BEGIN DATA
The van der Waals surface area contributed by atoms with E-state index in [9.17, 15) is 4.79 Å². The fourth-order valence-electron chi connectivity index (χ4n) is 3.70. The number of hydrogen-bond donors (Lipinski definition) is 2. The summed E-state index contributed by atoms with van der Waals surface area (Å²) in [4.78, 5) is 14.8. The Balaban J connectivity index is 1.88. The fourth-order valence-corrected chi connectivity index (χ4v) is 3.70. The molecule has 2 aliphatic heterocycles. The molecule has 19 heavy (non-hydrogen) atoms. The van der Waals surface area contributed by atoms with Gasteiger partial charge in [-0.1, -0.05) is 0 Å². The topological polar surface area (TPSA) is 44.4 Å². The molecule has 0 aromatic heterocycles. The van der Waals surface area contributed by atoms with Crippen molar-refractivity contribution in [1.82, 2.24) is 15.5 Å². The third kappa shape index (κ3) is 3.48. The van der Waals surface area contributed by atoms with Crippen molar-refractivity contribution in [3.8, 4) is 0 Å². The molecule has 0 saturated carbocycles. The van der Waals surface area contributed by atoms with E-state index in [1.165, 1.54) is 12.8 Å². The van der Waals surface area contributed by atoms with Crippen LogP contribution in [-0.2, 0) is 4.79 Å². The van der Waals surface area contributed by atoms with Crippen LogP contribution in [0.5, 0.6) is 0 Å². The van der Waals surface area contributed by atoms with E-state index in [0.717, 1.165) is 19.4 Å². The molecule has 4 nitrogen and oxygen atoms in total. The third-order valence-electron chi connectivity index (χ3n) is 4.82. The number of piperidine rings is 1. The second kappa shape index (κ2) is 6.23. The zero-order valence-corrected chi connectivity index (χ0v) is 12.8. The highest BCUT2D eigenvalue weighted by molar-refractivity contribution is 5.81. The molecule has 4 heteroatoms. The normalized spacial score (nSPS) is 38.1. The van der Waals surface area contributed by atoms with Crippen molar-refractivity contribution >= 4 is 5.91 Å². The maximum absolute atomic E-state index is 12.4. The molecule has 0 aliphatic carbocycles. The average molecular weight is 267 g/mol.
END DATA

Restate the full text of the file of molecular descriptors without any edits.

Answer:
The van der Waals surface area contributed by atoms with E-state index in [9.17, 15) is 4.79 Å². The fourth-order valence-electron chi connectivity index (χ4n) is 3.70. The number of hydrogen-bond donors (Lipinski definition) is 2. The summed E-state index contributed by atoms with van der Waals surface area (Å²) in [4.78, 5) is 14.8. The Balaban J connectivity index is 1.88. The fourth-order valence-corrected chi connectivity index (χ4v) is 3.70. The molecule has 2 aliphatic heterocycles. The molecule has 19 heavy (non-hydrogen) atoms. The van der Waals surface area contributed by atoms with Gasteiger partial charge in [-0.1, -0.05) is 0 Å². The topological polar surface area (TPSA) is 44.4 Å². The molecule has 0 aromatic heterocycles. The van der Waals surface area contributed by atoms with Crippen molar-refractivity contribution in [1.82, 2.24) is 15.5 Å². The third kappa shape index (κ3) is 3.48. The van der Waals surface area contributed by atoms with Crippen molar-refractivity contribution in [3.8, 4) is 0 Å². The molecule has 0 saturated carbocycles. The van der Waals surface area contributed by atoms with E-state index in [1.165, 1.54) is 12.8 Å². The van der Waals surface area contributed by atoms with Crippen LogP contribution in [-0.2, 0) is 4.79 Å². The van der Waals surface area contributed by atoms with Crippen LogP contribution in [0.5, 0.6) is 0 Å². The van der Waals surface area contributed by atoms with E-state index in [0.717, 1.165) is 19.4 Å². The molecule has 4 nitrogen and oxygen atoms in total. The third-order valence-electron chi connectivity index (χ3n) is 4.82. The number of piperidine rings is 1. The second kappa shape index (κ2) is 6.23. The zero-order valence-corrected chi connectivity index (χ0v) is 12.8. The highest BCUT2D eigenvalue weighted by molar-refractivity contribution is 5.81. The molecule has 4 heteroatoms. The normalized spacial score (nSPS) is 38.1. The van der Waals surface area contributed by atoms with Crippen molar-refractivity contribution >= 4 is 5.91 Å². The maximum absolute atomic E-state index is 12.4. The molecule has 0 aliphatic carbocycles. The average molecular weight is 267 g/mol.